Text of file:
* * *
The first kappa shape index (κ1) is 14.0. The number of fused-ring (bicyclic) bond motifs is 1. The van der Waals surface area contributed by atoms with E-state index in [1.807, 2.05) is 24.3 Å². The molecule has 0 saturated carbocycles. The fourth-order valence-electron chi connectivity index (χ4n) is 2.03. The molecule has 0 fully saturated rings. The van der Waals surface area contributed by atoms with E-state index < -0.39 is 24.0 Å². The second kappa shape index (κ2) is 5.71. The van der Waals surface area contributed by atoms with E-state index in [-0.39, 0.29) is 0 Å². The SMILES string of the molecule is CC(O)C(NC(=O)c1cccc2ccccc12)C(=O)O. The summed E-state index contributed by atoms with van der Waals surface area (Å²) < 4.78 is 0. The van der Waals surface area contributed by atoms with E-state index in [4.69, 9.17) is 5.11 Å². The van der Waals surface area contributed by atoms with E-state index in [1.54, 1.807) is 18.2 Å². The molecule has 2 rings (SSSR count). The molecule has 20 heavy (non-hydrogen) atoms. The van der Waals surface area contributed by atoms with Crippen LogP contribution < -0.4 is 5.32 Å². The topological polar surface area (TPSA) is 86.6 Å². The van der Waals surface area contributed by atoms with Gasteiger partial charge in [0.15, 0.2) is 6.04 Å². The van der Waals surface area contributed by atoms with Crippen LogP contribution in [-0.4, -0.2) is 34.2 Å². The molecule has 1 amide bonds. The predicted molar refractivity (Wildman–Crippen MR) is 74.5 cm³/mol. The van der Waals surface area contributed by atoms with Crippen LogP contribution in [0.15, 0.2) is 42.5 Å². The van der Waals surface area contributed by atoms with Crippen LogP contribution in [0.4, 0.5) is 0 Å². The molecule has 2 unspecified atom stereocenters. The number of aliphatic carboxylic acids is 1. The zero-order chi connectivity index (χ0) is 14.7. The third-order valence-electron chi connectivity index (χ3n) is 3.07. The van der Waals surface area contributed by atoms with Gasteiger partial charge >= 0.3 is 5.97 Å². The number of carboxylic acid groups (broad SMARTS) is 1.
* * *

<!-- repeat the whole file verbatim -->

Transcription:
The first kappa shape index (κ1) is 14.0. The number of fused-ring (bicyclic) bond motifs is 1. The van der Waals surface area contributed by atoms with E-state index in [1.807, 2.05) is 24.3 Å². The molecule has 0 saturated carbocycles. The fourth-order valence-electron chi connectivity index (χ4n) is 2.03. The molecule has 0 fully saturated rings. The van der Waals surface area contributed by atoms with E-state index < -0.39 is 24.0 Å². The second kappa shape index (κ2) is 5.71. The van der Waals surface area contributed by atoms with E-state index in [-0.39, 0.29) is 0 Å². The SMILES string of the molecule is CC(O)C(NC(=O)c1cccc2ccccc12)C(=O)O. The summed E-state index contributed by atoms with van der Waals surface area (Å²) < 4.78 is 0. The van der Waals surface area contributed by atoms with E-state index in [4.69, 9.17) is 5.11 Å². The van der Waals surface area contributed by atoms with E-state index in [1.54, 1.807) is 18.2 Å². The molecule has 2 rings (SSSR count). The molecule has 20 heavy (non-hydrogen) atoms. The van der Waals surface area contributed by atoms with Crippen LogP contribution < -0.4 is 5.32 Å². The topological polar surface area (TPSA) is 86.6 Å². The van der Waals surface area contributed by atoms with Gasteiger partial charge in [0.15, 0.2) is 6.04 Å². The van der Waals surface area contributed by atoms with Crippen LogP contribution in [-0.4, -0.2) is 34.2 Å². The molecule has 1 amide bonds. The predicted molar refractivity (Wildman–Crippen MR) is 74.5 cm³/mol. The van der Waals surface area contributed by atoms with Crippen LogP contribution in [0.15, 0.2) is 42.5 Å². The van der Waals surface area contributed by atoms with Crippen LogP contribution in [0.4, 0.5) is 0 Å². The molecule has 2 unspecified atom stereocenters. The number of aliphatic carboxylic acids is 1. The zero-order chi connectivity index (χ0) is 14.7. The third-order valence-electron chi connectivity index (χ3n) is 3.07. The van der Waals surface area contributed by atoms with Gasteiger partial charge >= 0.3 is 5.97 Å². The number of carboxylic acid groups (broad SMARTS) is 1.